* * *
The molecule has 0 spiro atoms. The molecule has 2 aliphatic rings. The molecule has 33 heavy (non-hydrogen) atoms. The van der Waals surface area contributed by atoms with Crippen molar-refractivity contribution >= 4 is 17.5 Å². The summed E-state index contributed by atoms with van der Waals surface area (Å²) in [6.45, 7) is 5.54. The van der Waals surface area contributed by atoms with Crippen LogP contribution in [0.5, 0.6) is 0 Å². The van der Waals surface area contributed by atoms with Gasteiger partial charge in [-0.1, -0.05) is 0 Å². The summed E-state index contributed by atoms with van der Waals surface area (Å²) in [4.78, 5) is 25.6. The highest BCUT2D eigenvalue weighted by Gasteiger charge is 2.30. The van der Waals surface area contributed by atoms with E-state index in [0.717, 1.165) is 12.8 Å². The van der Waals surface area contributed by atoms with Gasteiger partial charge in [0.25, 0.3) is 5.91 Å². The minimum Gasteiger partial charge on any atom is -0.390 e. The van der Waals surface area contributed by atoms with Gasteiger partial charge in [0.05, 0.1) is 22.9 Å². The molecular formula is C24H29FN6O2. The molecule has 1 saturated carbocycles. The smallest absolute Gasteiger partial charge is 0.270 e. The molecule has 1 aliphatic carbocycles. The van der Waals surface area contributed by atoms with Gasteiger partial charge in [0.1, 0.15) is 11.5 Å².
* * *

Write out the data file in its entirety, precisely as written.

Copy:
The molecule has 0 spiro atoms. The molecule has 2 aliphatic rings. The molecule has 33 heavy (non-hydrogen) atoms. The van der Waals surface area contributed by atoms with Crippen molar-refractivity contribution >= 4 is 17.5 Å². The summed E-state index contributed by atoms with van der Waals surface area (Å²) in [6.45, 7) is 5.54. The van der Waals surface area contributed by atoms with Crippen LogP contribution in [0.5, 0.6) is 0 Å². The van der Waals surface area contributed by atoms with Gasteiger partial charge in [-0.1, -0.05) is 0 Å². The summed E-state index contributed by atoms with van der Waals surface area (Å²) in [4.78, 5) is 25.6. The highest BCUT2D eigenvalue weighted by Gasteiger charge is 2.30. The van der Waals surface area contributed by atoms with E-state index in [0.717, 1.165) is 12.8 Å². The van der Waals surface area contributed by atoms with Gasteiger partial charge in [0.25, 0.3) is 5.91 Å². The minimum Gasteiger partial charge on any atom is -0.390 e. The van der Waals surface area contributed by atoms with Gasteiger partial charge in [0.05, 0.1) is 22.9 Å². The molecular formula is C24H29FN6O2. The molecule has 1 saturated carbocycles. The smallest absolute Gasteiger partial charge is 0.270 e. The molecule has 1 aliphatic carbocycles. The van der Waals surface area contributed by atoms with Gasteiger partial charge in [0.1, 0.15) is 11.5 Å².